An exploration of parenting stress in immigrant and Taiwanese mothers
MetadataShow full item record
To assess parenting stress and major difficulties experienced in early motherhood among immigrant and Taiwanese women in Pingtung, southern Taiwan. A comparative, descriptive, cohort study of parenting stress and maternal psychological health, using the Child Care Stress Checklist and Edinburgh Postpartum Depression Scale. A purposive sample of 26 foreign-born Vietnamese and 162 Taiwanese mothers were surveyed at 6 weeks' postpartum. Both groups of mothers experienced similar parenting difficulties including the establishment of a regular sleeping schedule for the infant, consoling a crying infant, awareness of infant's needs, conflict with family members, and difficulties managing household chores. Curtailment of social activities was reported more often by Taiwanese mothers, whereas inaccessibility to other experienced mothers and poor maternal-infant bonding were experienced more by immigrant mothers. There were significant differences between groups, with high levels of child care stress and postpartum depression symptoms reported more often by immigrant mothers. Nurses-midwives and community child health nurses need to be sensitive to the particular difficulties and stresses of parenting in mothers from different backgrounds and provide effective interventions and support activities.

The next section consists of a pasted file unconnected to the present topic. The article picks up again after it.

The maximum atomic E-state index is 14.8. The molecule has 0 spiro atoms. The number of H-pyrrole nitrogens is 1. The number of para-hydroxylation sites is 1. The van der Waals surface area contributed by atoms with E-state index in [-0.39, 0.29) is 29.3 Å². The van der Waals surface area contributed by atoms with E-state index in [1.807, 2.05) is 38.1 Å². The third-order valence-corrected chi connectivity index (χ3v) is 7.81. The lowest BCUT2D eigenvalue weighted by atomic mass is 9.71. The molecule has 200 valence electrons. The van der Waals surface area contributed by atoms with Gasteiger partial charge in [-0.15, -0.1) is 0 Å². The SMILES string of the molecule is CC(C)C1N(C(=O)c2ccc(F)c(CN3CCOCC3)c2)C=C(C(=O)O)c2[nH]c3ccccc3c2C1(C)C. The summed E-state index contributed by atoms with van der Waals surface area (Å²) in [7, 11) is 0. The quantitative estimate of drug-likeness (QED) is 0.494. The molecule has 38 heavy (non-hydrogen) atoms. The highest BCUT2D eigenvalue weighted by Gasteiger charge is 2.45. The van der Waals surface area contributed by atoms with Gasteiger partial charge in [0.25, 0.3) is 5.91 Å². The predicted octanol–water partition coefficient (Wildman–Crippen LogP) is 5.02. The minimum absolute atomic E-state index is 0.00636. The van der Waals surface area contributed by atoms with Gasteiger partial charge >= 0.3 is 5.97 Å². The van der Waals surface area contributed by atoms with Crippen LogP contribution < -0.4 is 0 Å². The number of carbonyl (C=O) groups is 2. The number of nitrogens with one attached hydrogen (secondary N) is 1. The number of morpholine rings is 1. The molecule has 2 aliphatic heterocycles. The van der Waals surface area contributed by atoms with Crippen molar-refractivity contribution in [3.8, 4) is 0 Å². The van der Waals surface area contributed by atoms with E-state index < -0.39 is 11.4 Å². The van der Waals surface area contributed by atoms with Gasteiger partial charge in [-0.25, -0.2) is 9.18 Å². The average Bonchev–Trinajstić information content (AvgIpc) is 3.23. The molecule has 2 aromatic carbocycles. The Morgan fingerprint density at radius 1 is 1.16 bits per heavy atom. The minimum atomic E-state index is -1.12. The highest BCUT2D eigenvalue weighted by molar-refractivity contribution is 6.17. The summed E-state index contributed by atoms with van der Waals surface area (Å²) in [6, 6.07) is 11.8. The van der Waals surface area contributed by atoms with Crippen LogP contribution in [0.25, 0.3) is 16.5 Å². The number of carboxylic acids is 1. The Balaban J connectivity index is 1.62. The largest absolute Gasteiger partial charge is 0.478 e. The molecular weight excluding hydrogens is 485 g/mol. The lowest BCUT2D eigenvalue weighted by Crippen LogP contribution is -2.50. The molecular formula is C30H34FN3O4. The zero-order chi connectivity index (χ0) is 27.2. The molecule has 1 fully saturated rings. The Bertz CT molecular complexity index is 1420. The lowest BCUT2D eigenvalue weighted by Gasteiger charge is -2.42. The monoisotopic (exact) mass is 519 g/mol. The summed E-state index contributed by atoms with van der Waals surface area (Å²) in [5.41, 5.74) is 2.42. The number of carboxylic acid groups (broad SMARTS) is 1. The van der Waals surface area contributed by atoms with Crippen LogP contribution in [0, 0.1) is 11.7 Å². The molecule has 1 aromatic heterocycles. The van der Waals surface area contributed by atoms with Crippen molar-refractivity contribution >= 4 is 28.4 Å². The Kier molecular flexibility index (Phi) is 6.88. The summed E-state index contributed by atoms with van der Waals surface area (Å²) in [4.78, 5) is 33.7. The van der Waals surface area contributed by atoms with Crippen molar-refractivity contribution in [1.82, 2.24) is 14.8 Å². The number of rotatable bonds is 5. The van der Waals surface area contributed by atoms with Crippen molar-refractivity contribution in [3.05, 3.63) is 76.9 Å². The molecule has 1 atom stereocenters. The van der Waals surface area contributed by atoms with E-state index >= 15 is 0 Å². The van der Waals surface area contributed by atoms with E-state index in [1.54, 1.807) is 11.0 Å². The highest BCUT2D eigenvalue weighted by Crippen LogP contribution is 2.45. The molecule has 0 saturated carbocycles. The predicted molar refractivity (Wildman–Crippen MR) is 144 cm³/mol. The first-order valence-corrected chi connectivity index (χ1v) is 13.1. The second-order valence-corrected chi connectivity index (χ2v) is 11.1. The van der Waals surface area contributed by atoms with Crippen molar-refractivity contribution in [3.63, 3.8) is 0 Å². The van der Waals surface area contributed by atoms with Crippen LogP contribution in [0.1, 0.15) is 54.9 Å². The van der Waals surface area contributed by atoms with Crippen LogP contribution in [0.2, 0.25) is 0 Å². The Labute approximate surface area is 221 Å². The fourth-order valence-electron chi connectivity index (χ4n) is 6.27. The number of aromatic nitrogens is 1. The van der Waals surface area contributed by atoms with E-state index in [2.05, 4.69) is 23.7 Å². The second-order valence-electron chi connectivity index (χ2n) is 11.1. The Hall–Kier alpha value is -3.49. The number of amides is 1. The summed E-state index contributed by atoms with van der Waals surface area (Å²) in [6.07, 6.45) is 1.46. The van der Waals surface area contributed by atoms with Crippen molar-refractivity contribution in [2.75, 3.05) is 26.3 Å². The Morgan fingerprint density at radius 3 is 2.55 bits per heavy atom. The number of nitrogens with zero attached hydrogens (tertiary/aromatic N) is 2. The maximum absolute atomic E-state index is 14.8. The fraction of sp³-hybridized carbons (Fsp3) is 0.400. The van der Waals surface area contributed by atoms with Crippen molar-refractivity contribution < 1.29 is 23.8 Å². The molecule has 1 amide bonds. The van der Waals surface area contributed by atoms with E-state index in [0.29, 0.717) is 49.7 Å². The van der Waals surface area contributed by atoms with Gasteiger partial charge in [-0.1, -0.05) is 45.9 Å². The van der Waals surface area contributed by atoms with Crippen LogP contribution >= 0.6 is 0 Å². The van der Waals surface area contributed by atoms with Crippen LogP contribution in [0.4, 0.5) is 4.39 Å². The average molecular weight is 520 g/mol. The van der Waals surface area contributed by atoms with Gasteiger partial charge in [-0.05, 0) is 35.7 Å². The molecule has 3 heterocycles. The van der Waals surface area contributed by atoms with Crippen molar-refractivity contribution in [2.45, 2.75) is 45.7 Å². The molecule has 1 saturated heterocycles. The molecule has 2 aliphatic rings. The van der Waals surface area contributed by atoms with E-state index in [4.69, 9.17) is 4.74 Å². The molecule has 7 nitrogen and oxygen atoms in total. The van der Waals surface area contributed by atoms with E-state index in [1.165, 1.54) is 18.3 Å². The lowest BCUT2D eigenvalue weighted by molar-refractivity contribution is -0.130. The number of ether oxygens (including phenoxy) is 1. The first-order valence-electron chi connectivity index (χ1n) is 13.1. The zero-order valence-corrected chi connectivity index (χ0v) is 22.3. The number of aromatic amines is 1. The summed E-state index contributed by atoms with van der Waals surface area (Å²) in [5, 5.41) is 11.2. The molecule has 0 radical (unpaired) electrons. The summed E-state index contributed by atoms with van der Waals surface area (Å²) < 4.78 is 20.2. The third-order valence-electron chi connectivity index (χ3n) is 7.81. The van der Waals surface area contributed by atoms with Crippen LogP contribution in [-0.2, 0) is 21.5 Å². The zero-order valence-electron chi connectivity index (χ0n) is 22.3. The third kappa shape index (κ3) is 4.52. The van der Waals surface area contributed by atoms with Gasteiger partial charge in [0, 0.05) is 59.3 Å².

Journal of Perinatal and Neonatal Nursing
Copyright 2015 Lippincott Williams & Wilkins. This is a non-final version of an article published in final form in Journal of Perinatal and Neonatal Nursing, Vol. 29(4), pp. 287–295. Reproduced in accordance with the copyright policy of the publisher. Please refer to the journal link for access to the definitive, published version.
Nursing not elsewhere classified